So Many Choices, written by Dr. Heidi Junger, a zoologist and life-long animal lover. Her company Onesta, makes wonderful high quality pet treats
Anyone who considers his or her pet a part of the family knows how hard it is to pick out a good pet food from the bountifully overstocked displays at the favorite neighborhood or online pet supply store. At first glance, it seems like one has seemingly limitless great choices-that is, until you actually read the fine print and begin to understand label terminology-and then wonder which claims you can trust.
Safer & Healthier For Your Pet
Organic pet foods are safer and healthier because absolutely no toxic chemicals or irradiation may be used in their manufacture or the production of individual ingredients. Among these noxious chemicals are synthetic pesticides, herbicides, sewage sludge, and corrosive sanitizers. In the case of USDA certified organic pet foods, National Organic Program (NOP) standards also prohibit the use of artificial hormones, antibiotics, genetically engineered ingredients (GMOs), most synthetic ingredients, or ingredients that aren't fully traceable to their origins. This automatically excludes those undesirable pet food ingredients which often come from multiple unknown sources, such as so-called meals, vegetable oil, animal fats, rendered fats, by-products, etc.
Beyond the fact that NOP prohibits the use of obviously toxic and unhealthy ingredients in pet foods, it becomes increasingly clear that organic ingredients contain significantly more nutrients than their conventional counterparts.
Unquestionably, organic pet foods are healthier for your pet than conventional varieties, both because no toxins are allowed in their production and because organic ingredients are richer in critical nutrients.
How To Recognize Organic Pet Foods
Only certified organic pet food claims are regulated and enforced by the US government. All other (non-certified) organic claims are not verified by an unbiased third-party (i.e., a USDA-accredited certifying agency). As a consequence, unsubstantiated organic claims can be used freely by any pet food manufacturer, even if such declarations are deceptive or outright false.
Organic certification agencies validate claims made by organic manufacturers that pet foods are 1) 100% organic; 2) USDA certified organic (in this case, more than 95% of ingredients must be organic; the remainder are ingredients which are not available in certified organic form, such as calcium carbonate); or 3) made with[at least 70%] organic ingredients. The labels of all these pet food products must disclose the name of the certifying agency. However, the use of the USDA organic seal and the 'certified organic' claim are restricted to products that contain at least 95% organic ingredients.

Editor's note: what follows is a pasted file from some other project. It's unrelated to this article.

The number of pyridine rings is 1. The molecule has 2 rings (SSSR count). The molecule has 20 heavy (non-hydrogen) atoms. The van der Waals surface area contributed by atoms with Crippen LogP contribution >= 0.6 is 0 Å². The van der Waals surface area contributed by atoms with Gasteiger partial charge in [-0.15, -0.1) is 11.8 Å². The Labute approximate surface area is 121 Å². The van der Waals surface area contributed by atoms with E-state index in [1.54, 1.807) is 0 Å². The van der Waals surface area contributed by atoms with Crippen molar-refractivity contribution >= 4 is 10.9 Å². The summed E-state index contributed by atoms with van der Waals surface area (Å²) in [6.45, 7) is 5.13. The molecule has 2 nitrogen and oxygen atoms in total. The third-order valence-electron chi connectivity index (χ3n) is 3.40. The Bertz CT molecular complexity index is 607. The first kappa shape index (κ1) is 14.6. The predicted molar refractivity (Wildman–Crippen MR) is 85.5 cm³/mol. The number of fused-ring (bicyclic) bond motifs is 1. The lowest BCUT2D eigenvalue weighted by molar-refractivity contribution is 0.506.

Another great thing about organic certification is that manufacturers have to disclose all information on their ingredients and the manufacturing processes they use. So, claims that would otherwise be hard to prove must be verified by the certifier (e.g., human grade, fair trade, etc).
Which Ones Are Best?
Not all certified organic pet foods are truly healthy.
Even some USDA certified organic pet foods contain ingredients that are known to cause health problems. One such class of unhealthy ingredients includes so-called 'refined' ingredients, such as white flours or refined oils. In other instances, manufacturers might include potential allergens in their certified organic pet foods (e.g., grains in dog food products). Also, many pet foods contain feed-grade' ingredients, which are of inferior quality compared to human grade ingredients, even if they are USDA certified organic. Organic standards for animal feeds are lower than those for food products meant for human consumption. Currently, pet foods don't have their own specific organic standards, but rather follow those established for human foods. Organic standards specifically for pet foods are in the planning phase, and will fall somewhere between feed-grade and human-grade standards.
Aside from ingredient selection, the manufacturing processes used will determine how healthful or nutritious a given pet food really is. Many pet foods are processed with high heat by cooking, canning, baking, or extruding (i.e., kibble making). This destroys many nutrients and significantly devitalizes pet foods. Freezing or low temperature dehydration processes are far superior to high temperature processes in preserving nutrient levels and quality.
By far the best pet foods for your animal companion are those that are USDA certified organic, human grade, whole food-based (i.e., not refined), free of problematic ingredients, and processed at low temperatures that yield a live food product. While these products are often more expensive than all those good deals you might see in stores or ads, their overall high quality will most likely save you money in the long run on veterinary care and the heartbreak of having to nurse a chronically sick animal. Since USDA certified organic foods are generally more nutritious, your animal will probably be satisfied with less food than if he or she were trying to extract her nutrients and calories from a low quality, devitalized 'bargain' food. As consumers and pet guardians, we have the right to know what we get for our money. As long as marketing regulations allow deceptive advertising and misleading labeling, we need to inform ourselves by carefully reading product labels, ever vigilant that a given manufacturer's statements may or may not reflect reality.